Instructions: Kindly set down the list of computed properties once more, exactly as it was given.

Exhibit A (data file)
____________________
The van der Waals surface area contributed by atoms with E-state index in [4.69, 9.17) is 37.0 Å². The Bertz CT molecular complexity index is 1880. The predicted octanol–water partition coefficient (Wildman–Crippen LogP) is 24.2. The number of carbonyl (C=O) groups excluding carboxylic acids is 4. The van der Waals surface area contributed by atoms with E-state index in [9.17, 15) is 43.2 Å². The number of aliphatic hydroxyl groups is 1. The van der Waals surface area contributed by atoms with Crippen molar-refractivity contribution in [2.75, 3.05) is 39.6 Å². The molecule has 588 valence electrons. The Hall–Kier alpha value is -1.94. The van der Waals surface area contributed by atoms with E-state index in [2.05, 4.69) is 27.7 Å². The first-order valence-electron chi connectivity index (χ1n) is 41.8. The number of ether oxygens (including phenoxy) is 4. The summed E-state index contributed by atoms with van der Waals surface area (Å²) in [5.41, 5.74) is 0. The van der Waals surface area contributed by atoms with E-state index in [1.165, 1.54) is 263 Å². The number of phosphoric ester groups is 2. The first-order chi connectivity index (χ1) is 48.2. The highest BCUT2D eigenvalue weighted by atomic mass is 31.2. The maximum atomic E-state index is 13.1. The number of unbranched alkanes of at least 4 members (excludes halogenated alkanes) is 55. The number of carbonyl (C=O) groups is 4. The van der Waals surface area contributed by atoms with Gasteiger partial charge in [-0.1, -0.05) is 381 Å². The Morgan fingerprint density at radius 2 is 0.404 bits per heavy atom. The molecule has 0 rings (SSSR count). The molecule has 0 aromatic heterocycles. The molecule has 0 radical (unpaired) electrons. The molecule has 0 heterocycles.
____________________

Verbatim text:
The van der Waals surface area contributed by atoms with E-state index in [4.69, 9.17) is 37.0 Å². The Bertz CT molecular complexity index is 1880. The predicted octanol–water partition coefficient (Wildman–Crippen LogP) is 24.2. The number of carbonyl (C=O) groups excluding carboxylic acids is 4. The van der Waals surface area contributed by atoms with E-state index in [9.17, 15) is 43.2 Å². The number of aliphatic hydroxyl groups is 1. The van der Waals surface area contributed by atoms with Crippen molar-refractivity contribution in [2.75, 3.05) is 39.6 Å². The molecule has 588 valence electrons. The Hall–Kier alpha value is -1.94. The van der Waals surface area contributed by atoms with E-state index in [2.05, 4.69) is 27.7 Å². The first-order valence-electron chi connectivity index (χ1n) is 41.8. The number of ether oxygens (including phenoxy) is 4. The summed E-state index contributed by atoms with van der Waals surface area (Å²) in [5.41, 5.74) is 0. The van der Waals surface area contributed by atoms with E-state index in [1.165, 1.54) is 263 Å². The number of phosphoric ester groups is 2. The first-order chi connectivity index (χ1) is 48.2. The highest BCUT2D eigenvalue weighted by atomic mass is 31.2. The maximum atomic E-state index is 13.1. The number of unbranched alkanes of at least 4 members (excludes halogenated alkanes) is 55. The number of carbonyl (C=O) groups is 4. The van der Waals surface area contributed by atoms with Gasteiger partial charge in [-0.1, -0.05) is 381 Å². The Morgan fingerprint density at radius 2 is 0.404 bits per heavy atom. The molecule has 0 rings (SSSR count). The molecule has 0 aromatic heterocycles. The molecule has 0 radical (unpaired) electrons. The molecule has 0 heterocycles.